The Incarnation, part II

Is the Incarnation inseparably linked to Christianity? Prof. Jerzy Nowosielski deals with that question in his book “Wokol ikony” (On the icon). We have already paid attention to him on our blog several times, recently at the beginning of Advent. Under the text we attach a link to a gallery of icons by Nowosielski from the Byzantine Catholic Cathedral in Wrocław (Lower Silesia, Poland).

(…) the Judeo-Christian-Hellenistic circle has reached the level of experiencing human person. The East experiences the immanence and transcendence of God as two aspects of one reality. The empirical reality, however, is not experienced as a reality that can be experienced in a personal way and that could become important for a person as such, simply because the Orient hasn’t discovered the person as absolute value. Therefore, in my opinion, Christ couldn’t have incarnated ultimately in the religions of the East – because there was nothing he could incarnate in. Of course God has incarnated in the eastern religions in an absolutely real way – I believe that such incarnations like Krishna are genuine theophanies – but they couldn’t reach the level of drama and catastrophe, because there was nothing to incarnate in, neither was there a person to incarnate in. Only in the Greek-Roman world and in the Jewish world, there, where the experience of the person first came to being, could happen the personal incarnation of God in a human being.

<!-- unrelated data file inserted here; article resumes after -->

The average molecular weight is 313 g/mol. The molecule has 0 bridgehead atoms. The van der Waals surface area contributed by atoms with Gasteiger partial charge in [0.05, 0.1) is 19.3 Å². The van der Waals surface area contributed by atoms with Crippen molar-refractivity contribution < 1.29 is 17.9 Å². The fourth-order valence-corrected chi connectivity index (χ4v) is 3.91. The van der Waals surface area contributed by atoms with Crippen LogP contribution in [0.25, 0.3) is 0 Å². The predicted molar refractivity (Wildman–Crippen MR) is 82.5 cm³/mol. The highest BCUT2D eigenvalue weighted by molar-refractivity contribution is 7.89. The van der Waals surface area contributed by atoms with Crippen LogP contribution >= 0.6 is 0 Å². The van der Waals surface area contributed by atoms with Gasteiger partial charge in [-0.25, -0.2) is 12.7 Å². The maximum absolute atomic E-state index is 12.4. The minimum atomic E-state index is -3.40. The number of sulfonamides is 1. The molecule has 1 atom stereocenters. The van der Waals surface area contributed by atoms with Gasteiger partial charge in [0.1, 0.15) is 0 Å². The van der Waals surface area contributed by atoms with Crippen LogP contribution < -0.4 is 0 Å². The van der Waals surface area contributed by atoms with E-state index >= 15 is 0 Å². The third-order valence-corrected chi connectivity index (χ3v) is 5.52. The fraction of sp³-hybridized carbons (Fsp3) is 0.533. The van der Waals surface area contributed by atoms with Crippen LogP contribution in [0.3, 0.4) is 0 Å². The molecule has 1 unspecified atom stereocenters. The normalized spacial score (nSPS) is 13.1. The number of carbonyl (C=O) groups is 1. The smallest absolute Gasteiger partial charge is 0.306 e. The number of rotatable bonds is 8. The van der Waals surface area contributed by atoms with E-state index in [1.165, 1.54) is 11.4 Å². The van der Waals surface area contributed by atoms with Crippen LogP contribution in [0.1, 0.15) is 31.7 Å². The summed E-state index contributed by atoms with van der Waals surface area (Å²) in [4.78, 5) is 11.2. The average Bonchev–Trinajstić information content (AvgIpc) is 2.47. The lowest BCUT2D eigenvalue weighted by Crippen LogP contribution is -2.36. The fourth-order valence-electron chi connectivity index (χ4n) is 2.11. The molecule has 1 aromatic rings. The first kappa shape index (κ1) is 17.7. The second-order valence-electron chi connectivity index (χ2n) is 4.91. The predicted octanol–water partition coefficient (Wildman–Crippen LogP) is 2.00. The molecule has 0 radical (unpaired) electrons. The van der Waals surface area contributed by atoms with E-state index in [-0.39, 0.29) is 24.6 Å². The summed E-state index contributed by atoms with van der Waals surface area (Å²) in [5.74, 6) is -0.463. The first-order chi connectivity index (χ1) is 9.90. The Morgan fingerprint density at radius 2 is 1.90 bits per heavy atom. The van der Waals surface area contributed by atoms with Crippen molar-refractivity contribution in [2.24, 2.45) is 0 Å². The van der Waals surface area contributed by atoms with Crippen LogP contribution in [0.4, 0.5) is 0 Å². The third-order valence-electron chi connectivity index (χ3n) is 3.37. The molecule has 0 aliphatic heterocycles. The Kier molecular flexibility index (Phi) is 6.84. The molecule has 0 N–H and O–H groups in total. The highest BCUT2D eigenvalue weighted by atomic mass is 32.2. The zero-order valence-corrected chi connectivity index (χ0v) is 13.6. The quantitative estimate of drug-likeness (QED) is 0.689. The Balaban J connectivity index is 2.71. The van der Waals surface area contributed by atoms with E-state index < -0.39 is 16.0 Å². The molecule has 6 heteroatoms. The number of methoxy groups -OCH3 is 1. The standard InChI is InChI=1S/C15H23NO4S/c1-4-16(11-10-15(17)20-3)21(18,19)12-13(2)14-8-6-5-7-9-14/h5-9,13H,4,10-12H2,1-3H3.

The gallery.

This entry was posted in English entries and tagged , , , , , . Bookmark the permalink.

Leave a Reply